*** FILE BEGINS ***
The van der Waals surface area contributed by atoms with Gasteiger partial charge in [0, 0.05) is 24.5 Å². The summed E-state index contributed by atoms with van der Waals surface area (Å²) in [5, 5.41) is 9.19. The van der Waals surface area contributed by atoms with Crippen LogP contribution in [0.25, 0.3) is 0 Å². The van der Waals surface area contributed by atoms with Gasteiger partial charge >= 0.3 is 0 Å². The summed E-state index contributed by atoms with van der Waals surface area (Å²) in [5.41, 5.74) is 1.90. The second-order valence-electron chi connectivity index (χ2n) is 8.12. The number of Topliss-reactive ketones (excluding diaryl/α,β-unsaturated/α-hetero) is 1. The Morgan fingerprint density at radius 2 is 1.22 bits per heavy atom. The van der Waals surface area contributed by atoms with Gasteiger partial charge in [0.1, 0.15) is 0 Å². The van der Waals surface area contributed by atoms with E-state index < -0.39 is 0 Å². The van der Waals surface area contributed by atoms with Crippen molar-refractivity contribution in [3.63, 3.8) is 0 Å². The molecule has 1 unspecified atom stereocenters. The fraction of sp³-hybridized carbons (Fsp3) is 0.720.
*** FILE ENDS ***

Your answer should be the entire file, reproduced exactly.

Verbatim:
The van der Waals surface area contributed by atoms with Gasteiger partial charge in [0, 0.05) is 24.5 Å². The summed E-state index contributed by atoms with van der Waals surface area (Å²) in [5, 5.41) is 9.19. The van der Waals surface area contributed by atoms with Crippen LogP contribution in [0.25, 0.3) is 0 Å². The van der Waals surface area contributed by atoms with Gasteiger partial charge >= 0.3 is 0 Å². The summed E-state index contributed by atoms with van der Waals surface area (Å²) in [5.41, 5.74) is 1.90. The second-order valence-electron chi connectivity index (χ2n) is 8.12. The number of Topliss-reactive ketones (excluding diaryl/α,β-unsaturated/α-hetero) is 1. The Morgan fingerprint density at radius 2 is 1.22 bits per heavy atom. The van der Waals surface area contributed by atoms with Gasteiger partial charge in [0.1, 0.15) is 0 Å². The van der Waals surface area contributed by atoms with E-state index < -0.39 is 0 Å². The van der Waals surface area contributed by atoms with Crippen molar-refractivity contribution in [3.63, 3.8) is 0 Å². The molecule has 1 unspecified atom stereocenters. The fraction of sp³-hybridized carbons (Fsp3) is 0.720.